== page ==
Friday: Back to How to Eat Supper for the Hollow Pasta with Greek Cinnamon-Tomato Sauce.

Other efforts I'll be making this week: I have stuff in my freezer to try the Vegan Lunchbox Smoothie. I couldn't mentally justify the hemp milk, but I have everything else and that would help empty the fridge. I'm thinking I'll make (at least) one box of my Trader Joe's impulse buys (usually hors d'oeuvres) for snacks for my moms' group meeting. (Though that will depend on timing.) For my own lunches, since I'm working at home this week, I will try to branch out in to some of the freezer things (Dr. Praeger's, TJ's pizzas/flatbreads) instead of my default lunches. And I could make hummus for the multitudes with the number of chick peas I have. What is with that?! And I love chick peas and eat them frequently! And I still have a ton of them on the shelf. To really feel this at all, I might have to go two weeks. Tune in and I'll let you know.

If you want to join in, go here to read about it.

Friday, March 6, 2009

FFOF 68--On Drinks I Don't Drink!

Yay VALMG! So glad you are back on the FFOF case.

#1. Coffee. Do you use ground, bean or pods?

Pods? That's hard-core! I don't actually drink coffee more than maybe 5 times per year. My husband, however, considers it part of his lifesblood so we have a fabu Cuisinart that grinds the beans immediately before brewing. He mixes his own half-caf based on all the darkest beans (regular and decaf) that Trader Joe's sells.

#2. Coffee filters. Do you use paper, gold or other? There is a permanent one in our coffemaker so I guess it's gold.

#3. Tea. Do you prefer tea bags, loose tea or something else?

Tea bags when I make it. I'm getting in to the chais, and Irish breakfast (preferably decaf) is a classic.

#4. Share a recipe for something you like to eat with coffee or tea.

Get in car. Drive to Dunkin' Donuts. Go to counter. Say, "I would like one old-fashioned donut please!" Give the nice person a dollar. Put change in tip cup. Enjoy!

Go have fun (and get better recipes) at VALMG's blog Fun, Crafts, and Recipes!

Thursday, March 5, 2009

Eating Down the Fridge

With a hat tip to Tipsy Baker, whose posts I always enjoy, I'm joining the Eating Down the Fridge challenge next week. Really, I need this twice a month, but now is as good a time as any. Click on the link to join in!

Tuesday, March 3, 2009

WFMW--Best Of Edition

This week's WFMW is themed--we are to share our best tip ever. I'm not sure that this is my best tip, but it did get the most comments ever, though granted, most are from my blogging real life friends. Either way, enjoy--or enjoy again!

WFMW--writing in my cookbooks

Until I was in middle school, I had never seen a highlighter. Even after my friends had them, they seemed...suspicious, somehow. Who would mark up a book besides a delinquent who hated education? Especially with something that looked like it was really a magic marker in disguise, waiting to actually black out what it was supposed to highlight?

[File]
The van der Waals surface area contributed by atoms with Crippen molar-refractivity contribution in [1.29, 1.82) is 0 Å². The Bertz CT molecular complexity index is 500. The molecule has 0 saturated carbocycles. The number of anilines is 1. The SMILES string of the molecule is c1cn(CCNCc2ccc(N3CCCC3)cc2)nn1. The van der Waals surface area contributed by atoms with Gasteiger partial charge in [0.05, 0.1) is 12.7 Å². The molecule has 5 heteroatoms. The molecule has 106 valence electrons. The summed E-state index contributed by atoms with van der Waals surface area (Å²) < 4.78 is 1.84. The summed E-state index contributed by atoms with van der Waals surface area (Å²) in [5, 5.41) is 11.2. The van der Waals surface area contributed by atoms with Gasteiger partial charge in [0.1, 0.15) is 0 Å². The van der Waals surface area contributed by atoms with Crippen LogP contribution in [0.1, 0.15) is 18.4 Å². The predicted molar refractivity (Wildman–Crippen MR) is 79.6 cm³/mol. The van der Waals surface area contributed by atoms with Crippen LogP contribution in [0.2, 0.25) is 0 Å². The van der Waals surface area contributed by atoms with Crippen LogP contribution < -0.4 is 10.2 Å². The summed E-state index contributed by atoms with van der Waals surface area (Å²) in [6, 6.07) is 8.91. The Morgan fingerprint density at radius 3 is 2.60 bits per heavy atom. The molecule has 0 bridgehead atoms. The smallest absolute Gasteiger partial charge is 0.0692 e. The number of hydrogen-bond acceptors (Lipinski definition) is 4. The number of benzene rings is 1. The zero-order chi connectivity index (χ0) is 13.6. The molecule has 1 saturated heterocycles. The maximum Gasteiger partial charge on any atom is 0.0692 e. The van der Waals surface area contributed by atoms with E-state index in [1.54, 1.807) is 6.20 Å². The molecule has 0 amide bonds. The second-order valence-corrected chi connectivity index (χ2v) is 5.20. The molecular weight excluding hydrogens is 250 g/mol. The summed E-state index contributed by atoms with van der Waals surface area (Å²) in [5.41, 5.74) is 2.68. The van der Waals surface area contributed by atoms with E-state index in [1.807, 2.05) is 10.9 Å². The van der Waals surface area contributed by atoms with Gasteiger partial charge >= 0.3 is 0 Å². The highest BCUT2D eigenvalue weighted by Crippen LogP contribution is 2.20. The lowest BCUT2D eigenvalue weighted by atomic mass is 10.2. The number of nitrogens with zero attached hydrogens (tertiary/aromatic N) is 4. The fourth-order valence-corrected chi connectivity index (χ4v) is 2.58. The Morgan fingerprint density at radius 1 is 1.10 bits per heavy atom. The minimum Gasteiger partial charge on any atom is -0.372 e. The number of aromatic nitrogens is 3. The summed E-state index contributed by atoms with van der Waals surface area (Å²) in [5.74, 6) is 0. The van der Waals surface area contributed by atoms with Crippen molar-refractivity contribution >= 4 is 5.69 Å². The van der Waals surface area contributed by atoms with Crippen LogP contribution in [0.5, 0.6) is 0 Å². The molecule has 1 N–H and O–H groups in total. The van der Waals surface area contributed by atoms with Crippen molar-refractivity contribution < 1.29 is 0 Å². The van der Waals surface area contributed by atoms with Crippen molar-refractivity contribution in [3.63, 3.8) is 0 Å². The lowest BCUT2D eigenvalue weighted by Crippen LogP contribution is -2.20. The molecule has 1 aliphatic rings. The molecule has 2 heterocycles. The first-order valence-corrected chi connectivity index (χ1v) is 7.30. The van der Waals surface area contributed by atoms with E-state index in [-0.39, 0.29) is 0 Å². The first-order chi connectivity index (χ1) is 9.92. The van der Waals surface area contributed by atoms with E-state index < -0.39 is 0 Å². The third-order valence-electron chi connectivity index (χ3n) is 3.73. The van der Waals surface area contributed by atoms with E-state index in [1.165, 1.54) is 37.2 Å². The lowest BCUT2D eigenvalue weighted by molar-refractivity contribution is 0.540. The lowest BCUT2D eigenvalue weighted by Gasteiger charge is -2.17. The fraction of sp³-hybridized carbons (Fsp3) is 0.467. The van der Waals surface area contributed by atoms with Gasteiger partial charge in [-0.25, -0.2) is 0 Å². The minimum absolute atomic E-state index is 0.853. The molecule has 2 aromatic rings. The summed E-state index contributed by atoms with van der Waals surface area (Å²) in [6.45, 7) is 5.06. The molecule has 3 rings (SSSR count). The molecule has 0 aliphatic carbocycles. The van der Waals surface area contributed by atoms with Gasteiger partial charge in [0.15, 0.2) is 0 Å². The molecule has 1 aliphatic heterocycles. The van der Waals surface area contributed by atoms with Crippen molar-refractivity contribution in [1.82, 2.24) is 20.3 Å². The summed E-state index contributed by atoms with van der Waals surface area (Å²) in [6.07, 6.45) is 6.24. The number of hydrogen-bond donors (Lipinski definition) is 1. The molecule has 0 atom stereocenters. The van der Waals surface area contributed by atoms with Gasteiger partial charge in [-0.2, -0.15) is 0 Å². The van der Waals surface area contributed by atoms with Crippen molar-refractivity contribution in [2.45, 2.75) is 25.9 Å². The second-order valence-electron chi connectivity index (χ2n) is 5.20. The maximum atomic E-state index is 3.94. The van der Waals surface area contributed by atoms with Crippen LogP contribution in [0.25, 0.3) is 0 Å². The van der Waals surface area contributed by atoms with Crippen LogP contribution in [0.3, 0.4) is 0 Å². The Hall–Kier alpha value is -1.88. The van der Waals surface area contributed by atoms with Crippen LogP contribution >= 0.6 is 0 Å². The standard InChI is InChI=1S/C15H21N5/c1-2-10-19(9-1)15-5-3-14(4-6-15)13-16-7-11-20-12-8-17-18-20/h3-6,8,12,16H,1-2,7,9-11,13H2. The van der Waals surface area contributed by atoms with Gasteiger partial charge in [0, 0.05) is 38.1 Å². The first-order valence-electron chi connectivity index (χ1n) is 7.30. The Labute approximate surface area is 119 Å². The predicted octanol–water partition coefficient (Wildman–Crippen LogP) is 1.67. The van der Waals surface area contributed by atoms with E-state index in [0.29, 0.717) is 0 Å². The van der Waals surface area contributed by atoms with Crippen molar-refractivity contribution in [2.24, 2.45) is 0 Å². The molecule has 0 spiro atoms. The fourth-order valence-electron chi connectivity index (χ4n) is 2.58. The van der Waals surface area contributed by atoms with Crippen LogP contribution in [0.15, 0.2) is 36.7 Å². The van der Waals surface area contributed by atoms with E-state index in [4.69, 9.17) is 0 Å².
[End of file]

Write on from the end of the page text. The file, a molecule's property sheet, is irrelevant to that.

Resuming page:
In our kitchen, there was a fantastic lucite cookbook stand, used to protect the cookbooks. Not that they were totally unmarked; my father used to put lipstick on me so I could put kisses in them, and every once in a while, he traced my hands or feet in the covers of the books to personalize them when they were presents for my mother. But the recipes themselves stayed safe behind clear plastic covers, just like the sofas at my great-aunts'.

Once my mother died unexpectedly, I came in to a mountain of cookbooks, all of them used, and every bookmark was a mystery. Was this one of those dishes I liked and just never knew what it was called? Or something my dad wanted my mom to try but since she knew better than he did that he hated candied apples she wisely just kept marked but knew she'd never make? I felt truly lost--I knew the tastes of my childhood were locked in those books, but where?

Well, somewhere after I moved out of the house, my mother either lost her disdain for writing in books, or privately saw it as a secret thrill, or found it more reliable than hoping that bookmarks stayed where they belonged. In some of the books she used more often at the end of her life, there were notes in the margins, ingredients crossed out, directions tweaked, proportions corrected. One recipe noted my boss really liked it when she sent it in with me once for the office--only later to have "WHO CARES?!?!?!" written in big letters with lots of punctuation (after, I suspect, I was passed over for a promotion she--and I--thought I deserved). A recipe for ricotta cake called for some citrus zest. Mom had question marks and the word "never!" written next to that. And so forth and so on.

That was such an unexpected gift and an epiphany for me. Since we assumed we had lots more time together, I never got serious about sitting down with her to ask for specifics of favorite recipes, like "what tomato sauce do you use for the crock pot pork chops?" or "besides the garlic spears, what do you do to your eye roast to make it so good?"

Since then, I have written in ALL of my cookbooks or cooking magazines that I have used more than once. I note when I made a dish ("good, but too rich for summer; make again when weather cools and will be perfect!"), whether it was for an occasion ("served after Christmas Eve Mass when our son was Baby Jesus and we had 15 relatives for dinner"), and any suggestions for next time ("loved the flavor but WAY too hot; skip most of red pepper flakes next time" or "great even without the sausage!"). More important since the sons were born: who liked it, and how. ("wouldn't eat the chicken but the sauce on rice went to thirds before we cut him off.") This way, the record is always there, and someday, if anyone else in this house ever cooks with cookbooks (my husband is amazing at cooking on the fly) and is looking for an old favorite, they'll be able to figure it out. And that works for me! What's working for you? Find out what's working over at We Are That Family!